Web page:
The Association of European Journalists calls on the UK government headed by prime minister Boris Johnson to end at once its restrictive and partisan media policies. On Monday British political journalists staged a collective walkout from an official briefing arranged at Downing Street, the residence of the prime minister, in protest at a decision to separate out and exclude critical media on an arbitrary basis.

Under the new policy, as explained by the prime ministers’ aides, favoured journalists are routinely being granted special access to some press briefings a part of an “inner lobby” while others, including the Labour-supporting Daily Mirror and the Huffington Post, are excluded. When challenged yesterday  one of Mr Johnson’s aides reportedly said “we reserve the right to brief whoever we like, whenever we like’.

The prime minister’s staff had invited selected political journalists to a “technical briefing” on Boris Johnson’s plans for a trade deal with the EU. When other members of the Westminster “lobby” – full-time political journalists based in the Houses of Parliament – showed up as well, the group was told that only those who had been invited could go in and the rest should leave. All the journalists present then walked out together in a joint protest. They included the BBC political editor Laura Kuensberg, and the political editor of the Daily Mirror, Pippa Crerari who called the exclusion “sinister and sad”.

The Society of Editors, in a letter signed by the editors of all UK national newspapers as well as leading regional and broadcast journalists, protested at the denial of access to briefings to particular journalist and called on Boris Johnson to reverse his government’s practice of holding regular briefings at Downing Street instead of the traditional and more convenient location inside parliament. The editors expressed real concern that the changes would “hamper the workings of a free press”.

The AEJ’s Media Freedom Representative, William Horsley, said: “The UK government has laid itself open to the charge of hypocrisy by seeking to evade the robust media scrutiny of its actions by independent media that is essential in an open society, while it also claims to be acting as a champion of media freedom to the rest of the world.”

Last July the UK hosted a major Global Media Freedom Conference in London; and the UK has now assumed a leading role in a 33-nation Media Freedom Coalition whose publicly stated goals are to ensure that international and UN-sanctioned standards related to media freedom are upheld by the countries making up the Coalition themselves. The 33 states have also announced their intention to apply significant pressure on other states by diplomatic and other means to encourage them to discard repressive laws and practices that stifle of arbitrarily restrict press freedom.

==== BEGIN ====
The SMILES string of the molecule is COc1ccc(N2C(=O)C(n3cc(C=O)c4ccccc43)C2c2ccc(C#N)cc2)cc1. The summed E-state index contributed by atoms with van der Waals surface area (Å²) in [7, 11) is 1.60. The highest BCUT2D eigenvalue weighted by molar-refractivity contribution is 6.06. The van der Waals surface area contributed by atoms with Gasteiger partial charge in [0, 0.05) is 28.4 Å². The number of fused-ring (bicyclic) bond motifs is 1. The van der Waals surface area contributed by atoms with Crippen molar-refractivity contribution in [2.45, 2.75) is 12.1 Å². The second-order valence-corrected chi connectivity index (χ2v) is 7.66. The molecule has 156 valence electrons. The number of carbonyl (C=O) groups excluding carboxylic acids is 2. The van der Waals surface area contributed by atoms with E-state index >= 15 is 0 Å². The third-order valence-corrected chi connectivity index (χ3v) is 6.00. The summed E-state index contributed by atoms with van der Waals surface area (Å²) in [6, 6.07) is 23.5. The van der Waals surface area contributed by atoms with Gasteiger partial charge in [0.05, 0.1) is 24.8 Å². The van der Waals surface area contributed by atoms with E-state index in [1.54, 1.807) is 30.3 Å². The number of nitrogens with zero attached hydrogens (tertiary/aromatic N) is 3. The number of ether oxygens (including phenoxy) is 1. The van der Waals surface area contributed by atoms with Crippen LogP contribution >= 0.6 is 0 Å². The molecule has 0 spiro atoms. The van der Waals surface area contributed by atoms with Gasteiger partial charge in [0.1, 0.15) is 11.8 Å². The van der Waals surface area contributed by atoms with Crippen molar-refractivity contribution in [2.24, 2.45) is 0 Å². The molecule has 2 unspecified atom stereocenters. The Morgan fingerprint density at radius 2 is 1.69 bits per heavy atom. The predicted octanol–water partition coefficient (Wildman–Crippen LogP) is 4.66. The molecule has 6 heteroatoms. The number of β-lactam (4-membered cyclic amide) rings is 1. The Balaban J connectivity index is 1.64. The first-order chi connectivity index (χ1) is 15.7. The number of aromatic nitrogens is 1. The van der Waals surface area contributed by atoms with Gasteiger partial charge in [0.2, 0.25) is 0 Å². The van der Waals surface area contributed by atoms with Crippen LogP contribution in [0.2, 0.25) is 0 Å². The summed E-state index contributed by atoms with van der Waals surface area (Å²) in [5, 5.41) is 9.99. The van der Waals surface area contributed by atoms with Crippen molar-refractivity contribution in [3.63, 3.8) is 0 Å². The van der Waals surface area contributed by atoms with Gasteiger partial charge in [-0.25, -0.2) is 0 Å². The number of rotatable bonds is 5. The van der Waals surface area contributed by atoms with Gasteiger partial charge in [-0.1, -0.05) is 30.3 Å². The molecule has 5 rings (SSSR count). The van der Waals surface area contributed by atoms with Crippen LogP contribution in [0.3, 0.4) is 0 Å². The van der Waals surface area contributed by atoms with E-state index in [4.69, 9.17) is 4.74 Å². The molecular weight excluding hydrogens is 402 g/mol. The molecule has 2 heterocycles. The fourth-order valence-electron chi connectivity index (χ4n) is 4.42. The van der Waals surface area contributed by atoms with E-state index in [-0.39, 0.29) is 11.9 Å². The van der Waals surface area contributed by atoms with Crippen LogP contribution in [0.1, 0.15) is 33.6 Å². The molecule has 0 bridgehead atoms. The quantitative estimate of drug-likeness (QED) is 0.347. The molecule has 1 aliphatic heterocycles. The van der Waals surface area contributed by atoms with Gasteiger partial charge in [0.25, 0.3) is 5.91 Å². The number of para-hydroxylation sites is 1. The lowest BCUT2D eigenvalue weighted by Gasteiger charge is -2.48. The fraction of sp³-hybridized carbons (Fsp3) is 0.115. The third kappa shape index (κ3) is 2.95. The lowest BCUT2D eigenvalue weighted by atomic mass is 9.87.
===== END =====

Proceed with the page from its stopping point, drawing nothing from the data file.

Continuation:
In the context of the Global Media Freedom Coalition the UK Foreign Secretary Raab wants to ensure that the UK imposes harsh sanctions on individuals found to be responsible for serious abuses of fundamental rights. And last week, in a speech about Britian’s post-Brexit outlook, Mr Raab claimed that the UK would show itself to be “even better neighbours, allies and partners” through its membership of NATO, the OSCE and the Council of Europe. Among the Council of Europe’s foremost priority is that member states should exert themselves to create a “favourable environment” for free and independent media to hold governments to account.

In the six months since Boris Johnson’s government was elected it has provoked sharp protests from the UK media as well as opposition parties for its high-handed dealings with the media. The prime minister and his aides have imposed tighter restrictions on ministers’ contacts with the media and boycotted both the BBC’s flagship morning radio current affairs show, the Today Programme, and Channel 4 News, both of which are known for asking searching questions to  government representatives.

Mr Johnson’s communications team have also sought to bypass the mainstream media altogether to deliver messages directly to the public in their own way. Mr Johnson’s “address to the nation” to mark the UK’s departure from the EU on 31 January was filmed and released by his own staff instead of by a national TV network. Number Ten Downing Street staff were said to be furious after the BBC and some other networks declined to air clips from the message in their live programmes marking the actual moment of Brexit last Friday night.



UK Society of Editors joint letter to the Prime Minister


FT coverage of the media walkout 4 Jan 2020